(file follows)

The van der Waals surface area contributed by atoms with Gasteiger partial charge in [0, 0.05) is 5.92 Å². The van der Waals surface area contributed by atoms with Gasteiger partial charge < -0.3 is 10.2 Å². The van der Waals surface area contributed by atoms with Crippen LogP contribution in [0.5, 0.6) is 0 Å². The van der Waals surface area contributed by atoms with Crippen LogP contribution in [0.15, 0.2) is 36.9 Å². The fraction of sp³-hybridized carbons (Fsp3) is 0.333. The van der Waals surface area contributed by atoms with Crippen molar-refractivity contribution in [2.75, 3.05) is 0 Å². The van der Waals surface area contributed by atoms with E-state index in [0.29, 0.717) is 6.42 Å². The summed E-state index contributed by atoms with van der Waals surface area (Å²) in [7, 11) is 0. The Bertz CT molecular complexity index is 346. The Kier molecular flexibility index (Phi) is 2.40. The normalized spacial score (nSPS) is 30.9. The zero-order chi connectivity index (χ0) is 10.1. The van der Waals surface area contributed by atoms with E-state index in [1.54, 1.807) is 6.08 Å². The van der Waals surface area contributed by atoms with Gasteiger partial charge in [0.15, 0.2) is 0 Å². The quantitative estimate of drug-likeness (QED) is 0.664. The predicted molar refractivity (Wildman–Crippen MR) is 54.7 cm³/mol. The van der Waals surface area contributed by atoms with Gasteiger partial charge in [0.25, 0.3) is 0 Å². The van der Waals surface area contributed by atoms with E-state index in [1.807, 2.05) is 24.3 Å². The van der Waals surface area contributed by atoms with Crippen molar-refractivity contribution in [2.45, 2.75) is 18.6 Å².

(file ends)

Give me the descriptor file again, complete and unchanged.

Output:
The van der Waals surface area contributed by atoms with Gasteiger partial charge in [0, 0.05) is 5.92 Å². The van der Waals surface area contributed by atoms with Gasteiger partial charge < -0.3 is 10.2 Å². The van der Waals surface area contributed by atoms with Crippen LogP contribution in [0.5, 0.6) is 0 Å². The van der Waals surface area contributed by atoms with Crippen LogP contribution in [0.15, 0.2) is 36.9 Å². The fraction of sp³-hybridized carbons (Fsp3) is 0.333. The van der Waals surface area contributed by atoms with Crippen molar-refractivity contribution in [2.75, 3.05) is 0 Å². The van der Waals surface area contributed by atoms with E-state index in [0.29, 0.717) is 6.42 Å². The summed E-state index contributed by atoms with van der Waals surface area (Å²) in [7, 11) is 0. The Bertz CT molecular complexity index is 346. The Kier molecular flexibility index (Phi) is 2.40. The normalized spacial score (nSPS) is 30.9. The zero-order chi connectivity index (χ0) is 10.1. The van der Waals surface area contributed by atoms with E-state index in [1.54, 1.807) is 6.08 Å². The van der Waals surface area contributed by atoms with Gasteiger partial charge in [0.15, 0.2) is 0 Å². The quantitative estimate of drug-likeness (QED) is 0.664. The predicted molar refractivity (Wildman–Crippen MR) is 54.7 cm³/mol. The van der Waals surface area contributed by atoms with Gasteiger partial charge in [0.25, 0.3) is 0 Å². The van der Waals surface area contributed by atoms with E-state index in [1.807, 2.05) is 24.3 Å². The van der Waals surface area contributed by atoms with Crippen molar-refractivity contribution in [2.45, 2.75) is 18.6 Å².